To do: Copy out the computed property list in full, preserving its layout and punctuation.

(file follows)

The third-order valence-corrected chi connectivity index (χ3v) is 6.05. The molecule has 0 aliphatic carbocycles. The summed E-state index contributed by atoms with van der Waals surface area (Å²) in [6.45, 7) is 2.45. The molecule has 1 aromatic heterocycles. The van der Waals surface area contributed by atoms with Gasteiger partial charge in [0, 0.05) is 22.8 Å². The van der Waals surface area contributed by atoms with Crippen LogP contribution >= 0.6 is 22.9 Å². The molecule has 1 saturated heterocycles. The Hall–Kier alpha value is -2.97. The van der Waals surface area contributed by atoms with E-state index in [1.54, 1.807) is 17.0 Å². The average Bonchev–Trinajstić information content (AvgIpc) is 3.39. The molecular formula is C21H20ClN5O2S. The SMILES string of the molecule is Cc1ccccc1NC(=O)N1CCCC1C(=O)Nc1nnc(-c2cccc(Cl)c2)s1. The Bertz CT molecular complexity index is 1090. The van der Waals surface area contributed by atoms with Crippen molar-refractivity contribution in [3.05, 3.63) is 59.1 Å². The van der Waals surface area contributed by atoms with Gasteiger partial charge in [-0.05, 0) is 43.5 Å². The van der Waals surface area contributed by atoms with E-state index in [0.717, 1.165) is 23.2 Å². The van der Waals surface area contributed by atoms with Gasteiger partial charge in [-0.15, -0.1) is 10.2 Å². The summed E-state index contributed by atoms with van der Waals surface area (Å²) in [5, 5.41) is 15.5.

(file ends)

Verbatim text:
The third-order valence-corrected chi connectivity index (χ3v) is 6.05. The molecule has 0 aliphatic carbocycles. The summed E-state index contributed by atoms with van der Waals surface area (Å²) in [6.45, 7) is 2.45. The molecule has 1 aromatic heterocycles. The van der Waals surface area contributed by atoms with Gasteiger partial charge in [0, 0.05) is 22.8 Å². The van der Waals surface area contributed by atoms with Crippen LogP contribution >= 0.6 is 22.9 Å². The molecule has 1 saturated heterocycles. The Hall–Kier alpha value is -2.97. The van der Waals surface area contributed by atoms with E-state index in [1.54, 1.807) is 17.0 Å². The average Bonchev–Trinajstić information content (AvgIpc) is 3.39. The molecular formula is C21H20ClN5O2S. The SMILES string of the molecule is Cc1ccccc1NC(=O)N1CCCC1C(=O)Nc1nnc(-c2cccc(Cl)c2)s1. The Bertz CT molecular complexity index is 1090. The van der Waals surface area contributed by atoms with Crippen molar-refractivity contribution in [3.05, 3.63) is 59.1 Å². The van der Waals surface area contributed by atoms with Gasteiger partial charge in [-0.05, 0) is 43.5 Å². The van der Waals surface area contributed by atoms with E-state index in [0.717, 1.165) is 23.2 Å². The van der Waals surface area contributed by atoms with Gasteiger partial charge in [-0.15, -0.1) is 10.2 Å². The summed E-state index contributed by atoms with van der Waals surface area (Å²) in [5, 5.41) is 15.5.